brand-building: yohn on ries

Last week’s Ad Age featured a column by brand luminary Al Ries that I just can’t let go without comment.  Ries’s main thesis is that brands must remain narrowly focused in order to dominate their categories.

Having grown up as a brand enthusiast, studying the seminal texts of Trout & Ries and forming my understanding of brand strategy by their insights and edicts, I find myself in the interesting position of taking issue with several points in Ries’s column.  But I feel I must raise some questions.

By stating that “you can’t dominate a category if you expand your brand into many other categories,” Ries seems to be lobbying for limits on businesses that are unacceptable in today’s marketplace.  It’s true, businesses in narrow categories can well afford to keep their brands focused and resist the temptation to expand into new categories.  There are only a certain number of uses of facial tissues, after all, and no shareholder is expecting the Kleenex brand to become a multi billion dollar business.  But in most cases, shouldn’t a company that wants to remain viable not only grow its share of its existing category, but also look for new growth outside of it?  And wouldn’t a smart brand architecture (e.g., the use of endorser or sub-brands) can help strengthen the brand as it grows into new areas?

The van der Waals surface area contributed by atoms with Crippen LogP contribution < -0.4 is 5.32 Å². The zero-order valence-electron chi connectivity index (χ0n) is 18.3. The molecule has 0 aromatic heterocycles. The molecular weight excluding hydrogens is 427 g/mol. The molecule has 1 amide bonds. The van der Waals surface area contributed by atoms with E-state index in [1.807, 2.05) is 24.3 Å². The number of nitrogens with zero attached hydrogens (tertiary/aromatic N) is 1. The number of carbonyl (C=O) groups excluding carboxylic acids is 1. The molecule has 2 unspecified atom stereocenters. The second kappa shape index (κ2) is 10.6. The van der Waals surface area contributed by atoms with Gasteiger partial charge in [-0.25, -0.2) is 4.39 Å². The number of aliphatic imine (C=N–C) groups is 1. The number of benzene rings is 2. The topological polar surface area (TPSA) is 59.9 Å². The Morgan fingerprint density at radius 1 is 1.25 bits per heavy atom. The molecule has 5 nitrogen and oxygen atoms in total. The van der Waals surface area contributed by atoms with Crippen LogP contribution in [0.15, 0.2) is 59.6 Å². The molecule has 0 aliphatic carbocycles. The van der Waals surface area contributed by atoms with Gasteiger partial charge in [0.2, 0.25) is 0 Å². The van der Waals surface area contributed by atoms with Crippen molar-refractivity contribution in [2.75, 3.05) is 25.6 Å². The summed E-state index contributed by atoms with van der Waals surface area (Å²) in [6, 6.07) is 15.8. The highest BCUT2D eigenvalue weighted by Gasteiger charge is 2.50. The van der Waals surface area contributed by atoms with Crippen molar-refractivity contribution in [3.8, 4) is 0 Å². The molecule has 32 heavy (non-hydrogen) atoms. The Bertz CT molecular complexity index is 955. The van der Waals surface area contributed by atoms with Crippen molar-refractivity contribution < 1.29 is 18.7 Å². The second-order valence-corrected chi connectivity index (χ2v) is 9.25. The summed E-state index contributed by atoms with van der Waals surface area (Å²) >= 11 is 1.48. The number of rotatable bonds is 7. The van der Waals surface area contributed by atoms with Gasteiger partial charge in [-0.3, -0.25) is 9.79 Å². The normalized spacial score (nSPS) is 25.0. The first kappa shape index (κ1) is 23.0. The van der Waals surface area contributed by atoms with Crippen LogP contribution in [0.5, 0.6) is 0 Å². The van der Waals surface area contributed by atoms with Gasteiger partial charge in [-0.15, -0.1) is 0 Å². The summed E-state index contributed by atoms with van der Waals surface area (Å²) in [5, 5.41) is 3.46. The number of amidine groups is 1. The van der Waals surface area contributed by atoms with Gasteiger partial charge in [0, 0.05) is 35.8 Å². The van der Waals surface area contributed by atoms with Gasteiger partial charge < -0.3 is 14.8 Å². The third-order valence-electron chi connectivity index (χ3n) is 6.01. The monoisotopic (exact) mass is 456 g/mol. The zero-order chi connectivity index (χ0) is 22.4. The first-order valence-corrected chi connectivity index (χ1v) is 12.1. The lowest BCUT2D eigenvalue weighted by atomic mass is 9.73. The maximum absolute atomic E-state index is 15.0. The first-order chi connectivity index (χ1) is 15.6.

Ries argues the most reliable measure of the power of a brand is market share.  Really?  Can’t brands prop their share up through promotions and incentives without actually growing?  And isn’t the channel playing an increasingly powerful role in balancing out competing brands, such that market share is less a measure of value to the customer and more a result of purchasing clout (or lack thereof)?  And what about brands that are big but not necessarily strong?  McDonald’s has been the fast feeder market share leader for decades, but only in the last several years have they been able to derive their strength from something more than sizable brand distribution.

Which leads me to my last question – how are we defining “building a brand” here?  Ries points to market share leaders like TurboTax and Taco Bell and praises them for being dominant.  He then flips to Coca-Cola and Nike and uses their value according to Interbrand’s list of 100 most-valuable global brands to prove their strength.  While these measures have their merit, I question whether they are the best bellwethers for brand power.  If a brand is, as Ries states, “a word that stands for something in the mind of prospects,” then shouldn’t brand strength be evaluated on how strongly it stands for that something?  Or how strong of a connection it has with its prospects?

In the end, Ries seems to be saying that building a business is at odds with building a brand.  I guess I simply disagree.   I advocate a “brand-as-business” approach – that is, applying brand understanding to business decision-making about which categories to enter and how.

Care to weigh in?

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